By Emma Silvers
By Gary Moskowitz
By Alee Karim
By Ian S. Port
By Ian S. Port
By Derek Opperman
By Emma Silvers
By Alee Karim
On Sept. 15, a San Francisco radio station set a record that most likely won't show up in the Guinness Book of World Records. That day, KSAN-FM (107.7) -- or, as it's known in common parlance, The Bone -- played all 154 recorded AC/DC songs in alphabetical order, starting with "Ain't No Fun (Waiting Around to Be a Millionaire)" and ending with "You Shook Me All Night Long." With a thoroughness both impressive and nutso, the station included every concert track as well, playing live and studio versions of the same song back to back. It was the kind of blatant disregard for variety that either lures listeners in or makes them toss their receivers into the bay.
"We got a few calls from people saying we were crazy," Program Director Larry Sharp says with a laugh. "But sometimes you have to say, "The heck with the risks.' You've got to show what you stand for."
What The Bone stands for is "classic rock that rocks." That means '60s, '70s, and '80s artists like Led Zeppelin, Van Halen, Def Leppard, and Guns N' Roses -- hard rock for headbangers. Sharp explains the format this way: "It ain't Elton John because that's not classic rock that rocks. It is AC/DC because that is classic rock that rocks."
Sharp doesn't bother to delineate for me the different kinds of rocks in his head.
There are approximately 75 radio stations in San Francisco; the number of frequencies that can be picked up in the Bay Area hovers closer to 150. Of all those stations, it seems improbable that a classic rock station would stand out. But, in this era of niche-marketed radio, The Bone has carved out a territory so specific that it really has no competition. KFOG (104.5) switched to the adult contemporary format -- new and old soft rock -- eight years ago, while KITS (105.3) airs a mix of modern hard rock, alternarock, and electronica. KSJO (92.3) is the closest in style to The Bone, but it aims for younger listeners by airing current bands like 311 and Creed. So The Bone is unique in its own very small way; that doesn't mean it's tolerable listening.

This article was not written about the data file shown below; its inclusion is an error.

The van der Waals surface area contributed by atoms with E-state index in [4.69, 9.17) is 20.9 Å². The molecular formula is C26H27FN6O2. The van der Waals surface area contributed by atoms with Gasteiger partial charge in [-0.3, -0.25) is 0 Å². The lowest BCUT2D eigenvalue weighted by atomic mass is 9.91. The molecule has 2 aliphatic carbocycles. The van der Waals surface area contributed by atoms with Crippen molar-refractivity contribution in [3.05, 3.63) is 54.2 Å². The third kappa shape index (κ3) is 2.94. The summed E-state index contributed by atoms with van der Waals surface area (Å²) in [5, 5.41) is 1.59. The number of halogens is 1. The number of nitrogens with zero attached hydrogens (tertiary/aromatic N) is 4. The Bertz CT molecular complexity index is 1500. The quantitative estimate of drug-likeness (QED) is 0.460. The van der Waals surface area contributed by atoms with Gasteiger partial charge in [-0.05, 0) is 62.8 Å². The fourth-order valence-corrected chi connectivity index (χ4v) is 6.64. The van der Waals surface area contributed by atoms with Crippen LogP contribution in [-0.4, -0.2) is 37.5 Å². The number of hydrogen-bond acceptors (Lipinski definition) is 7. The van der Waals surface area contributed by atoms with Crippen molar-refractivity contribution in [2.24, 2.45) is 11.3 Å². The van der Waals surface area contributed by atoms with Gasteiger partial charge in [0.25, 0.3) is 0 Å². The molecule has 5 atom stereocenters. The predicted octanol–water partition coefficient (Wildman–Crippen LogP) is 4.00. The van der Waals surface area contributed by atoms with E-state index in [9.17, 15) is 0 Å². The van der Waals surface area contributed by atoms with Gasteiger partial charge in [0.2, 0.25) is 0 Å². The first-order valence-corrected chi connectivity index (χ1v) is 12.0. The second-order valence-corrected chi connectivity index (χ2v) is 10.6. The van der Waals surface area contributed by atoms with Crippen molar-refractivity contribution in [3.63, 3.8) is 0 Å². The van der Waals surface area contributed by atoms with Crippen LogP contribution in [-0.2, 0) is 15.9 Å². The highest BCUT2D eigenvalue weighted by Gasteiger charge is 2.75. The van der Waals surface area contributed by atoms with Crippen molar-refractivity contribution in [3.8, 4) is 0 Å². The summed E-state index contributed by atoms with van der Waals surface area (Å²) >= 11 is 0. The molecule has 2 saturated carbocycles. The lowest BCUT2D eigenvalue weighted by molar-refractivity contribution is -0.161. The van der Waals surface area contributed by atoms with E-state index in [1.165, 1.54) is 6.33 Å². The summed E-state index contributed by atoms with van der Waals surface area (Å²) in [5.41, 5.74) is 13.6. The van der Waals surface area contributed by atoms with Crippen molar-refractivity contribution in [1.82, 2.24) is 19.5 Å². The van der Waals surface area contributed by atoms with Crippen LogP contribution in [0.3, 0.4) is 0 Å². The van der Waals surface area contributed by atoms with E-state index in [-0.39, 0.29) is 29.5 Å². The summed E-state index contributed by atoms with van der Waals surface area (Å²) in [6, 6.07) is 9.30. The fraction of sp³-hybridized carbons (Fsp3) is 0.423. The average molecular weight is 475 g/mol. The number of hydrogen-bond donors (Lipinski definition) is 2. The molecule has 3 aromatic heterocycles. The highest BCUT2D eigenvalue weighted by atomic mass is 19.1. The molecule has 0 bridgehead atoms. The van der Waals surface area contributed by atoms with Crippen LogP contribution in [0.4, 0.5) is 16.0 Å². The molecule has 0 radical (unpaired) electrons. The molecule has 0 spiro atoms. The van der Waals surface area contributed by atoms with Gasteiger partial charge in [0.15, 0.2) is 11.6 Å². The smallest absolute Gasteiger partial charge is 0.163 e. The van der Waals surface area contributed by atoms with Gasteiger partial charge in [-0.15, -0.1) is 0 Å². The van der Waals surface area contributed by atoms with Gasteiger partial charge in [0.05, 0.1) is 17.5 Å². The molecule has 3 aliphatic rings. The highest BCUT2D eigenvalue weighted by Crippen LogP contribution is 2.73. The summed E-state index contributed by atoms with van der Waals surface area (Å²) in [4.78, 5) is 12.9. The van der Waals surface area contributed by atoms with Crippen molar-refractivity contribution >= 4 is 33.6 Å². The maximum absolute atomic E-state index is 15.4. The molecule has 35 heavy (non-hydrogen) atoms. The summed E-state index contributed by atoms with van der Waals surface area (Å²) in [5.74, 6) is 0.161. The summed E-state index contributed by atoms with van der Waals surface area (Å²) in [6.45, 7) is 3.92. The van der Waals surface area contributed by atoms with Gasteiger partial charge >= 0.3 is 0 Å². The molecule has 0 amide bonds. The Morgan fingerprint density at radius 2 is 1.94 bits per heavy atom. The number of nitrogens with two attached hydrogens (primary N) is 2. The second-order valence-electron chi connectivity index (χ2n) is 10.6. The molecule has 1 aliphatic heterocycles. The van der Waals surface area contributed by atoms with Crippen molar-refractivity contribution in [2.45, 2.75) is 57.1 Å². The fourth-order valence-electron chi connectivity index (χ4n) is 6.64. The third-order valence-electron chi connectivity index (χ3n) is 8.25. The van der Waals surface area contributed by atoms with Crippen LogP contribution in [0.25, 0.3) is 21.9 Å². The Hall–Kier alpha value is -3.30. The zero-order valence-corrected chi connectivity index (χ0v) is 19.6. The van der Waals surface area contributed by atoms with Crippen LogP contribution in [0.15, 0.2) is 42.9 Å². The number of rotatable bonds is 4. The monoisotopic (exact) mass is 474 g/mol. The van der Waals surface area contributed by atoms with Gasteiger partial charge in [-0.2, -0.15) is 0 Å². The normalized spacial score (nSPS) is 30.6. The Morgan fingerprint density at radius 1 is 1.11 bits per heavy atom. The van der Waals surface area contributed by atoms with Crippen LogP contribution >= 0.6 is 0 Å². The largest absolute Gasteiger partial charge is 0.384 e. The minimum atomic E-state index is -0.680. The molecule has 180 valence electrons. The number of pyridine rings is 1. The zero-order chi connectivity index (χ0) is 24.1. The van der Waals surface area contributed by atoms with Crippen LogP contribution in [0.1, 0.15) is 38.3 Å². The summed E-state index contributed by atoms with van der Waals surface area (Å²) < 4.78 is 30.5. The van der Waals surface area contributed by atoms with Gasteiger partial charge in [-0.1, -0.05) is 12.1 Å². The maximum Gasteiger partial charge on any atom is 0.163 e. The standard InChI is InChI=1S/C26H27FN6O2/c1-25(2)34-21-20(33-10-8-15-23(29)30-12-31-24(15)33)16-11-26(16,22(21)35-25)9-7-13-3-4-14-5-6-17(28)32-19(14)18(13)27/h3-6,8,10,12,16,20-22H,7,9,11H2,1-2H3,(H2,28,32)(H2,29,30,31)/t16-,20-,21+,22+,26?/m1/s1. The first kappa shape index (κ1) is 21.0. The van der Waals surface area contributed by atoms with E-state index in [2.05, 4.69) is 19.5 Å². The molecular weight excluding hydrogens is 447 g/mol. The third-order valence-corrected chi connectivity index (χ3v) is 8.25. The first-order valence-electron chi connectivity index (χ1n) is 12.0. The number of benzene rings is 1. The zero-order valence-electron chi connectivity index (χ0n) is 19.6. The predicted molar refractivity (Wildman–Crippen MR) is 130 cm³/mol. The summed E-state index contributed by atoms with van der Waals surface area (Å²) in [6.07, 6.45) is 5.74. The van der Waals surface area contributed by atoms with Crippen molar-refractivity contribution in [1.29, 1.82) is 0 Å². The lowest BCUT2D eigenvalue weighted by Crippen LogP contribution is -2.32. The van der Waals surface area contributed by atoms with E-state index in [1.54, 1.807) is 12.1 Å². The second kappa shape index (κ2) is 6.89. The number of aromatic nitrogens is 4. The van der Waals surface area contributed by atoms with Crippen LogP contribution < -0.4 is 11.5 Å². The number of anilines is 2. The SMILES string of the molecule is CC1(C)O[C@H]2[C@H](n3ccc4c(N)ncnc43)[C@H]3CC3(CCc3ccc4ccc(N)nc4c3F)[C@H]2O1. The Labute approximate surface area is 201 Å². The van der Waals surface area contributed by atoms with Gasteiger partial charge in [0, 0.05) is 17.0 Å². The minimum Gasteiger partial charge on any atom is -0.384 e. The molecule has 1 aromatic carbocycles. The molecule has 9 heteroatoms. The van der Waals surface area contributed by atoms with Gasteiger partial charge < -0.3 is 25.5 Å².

OK, a confession: I am not a Bonehead. As I see it, The Bone is about nostalgia, and I just don't get that warm, fuzzy glow when I hear Boston's "More Than a Feeling" or Rush's "Tom Sawyer." But there are a lot of people who do. And so, with my brain spasming in horror at the idea of listening to The Bone nonstop for a week, I resolved to find out if there was more to The Bone than meets the ear.
At the beginning of this year, KSAN was just plain KSAN. Its tag line was "rock 'n' roll classics," a motto that didn't exactly inspire passion in its listeners.
"It was "Rock 'n' Roll' by Led Zeppelin and then "Daniel' by Elton John," says former KFOG afternoon DJ and recent KSAN morning addition John Grappone. "Both great songs ... but you can get some Elton John on other stations." (Grappone doesn't bother to mention that you can get Led Zeppelin on a hell of a lot of other stations as well.)
But the format wasn't meeting the expectations of Susquehanna -- the corporation that owns KFOG, the two local sports talk stations KNBR and KTCT, and two dozen more stations outside of San Francisco -- so the company began doing research to find out what people felt was lacking. Calls were made; songs were played; beer was drunk. Susquehanna considered 22 different styles, from adult contemporary to country.
"They found out there was room for a classic rock station with a little harder edge," Sharp says with a kind of radio-ready inflection that is so smooth I check to see if my wallet's still there.
After the format was decided upon, Susquehanna hired Sharp away from Sacramento's No. 1 station, KSEG (which played "mainstream classic rock"), and set about finding a suitable name. "The main goal was coming up with a name that people would remember," Sharp explains. "When we first came up with it, people would say, "The Bone?' and then they'd get it and start coming up with the same kind of [puns] we did."
Ah, yes, the puns. Over the course of a day, listeners are treated to "Bone Voyage" (a listing of interesting events around the Bay Area), "Bone Appetit" (lunchtime requests for two songs by one artist), "Bon-us Cash" (for the "Bonehead Work Force"), "5:00 Funny Bone" (a comic interlude), along with any possible plays on song titles or artists the DJs can come up with ("That's a classic from Bone Jovi"). While Sharp admits that they don't want to make anyone sick with their punning, the incessant jocularity is one of the things that keeps the station from being a radio crypt, stuck far in the past. And the station's tone -- lowbrow but good-natured -- sets it apart from the subhuman aural farts that pass for humor at KSJO, where the DJs sound like frat boy surfer dudes who just snorted their first gram of coke.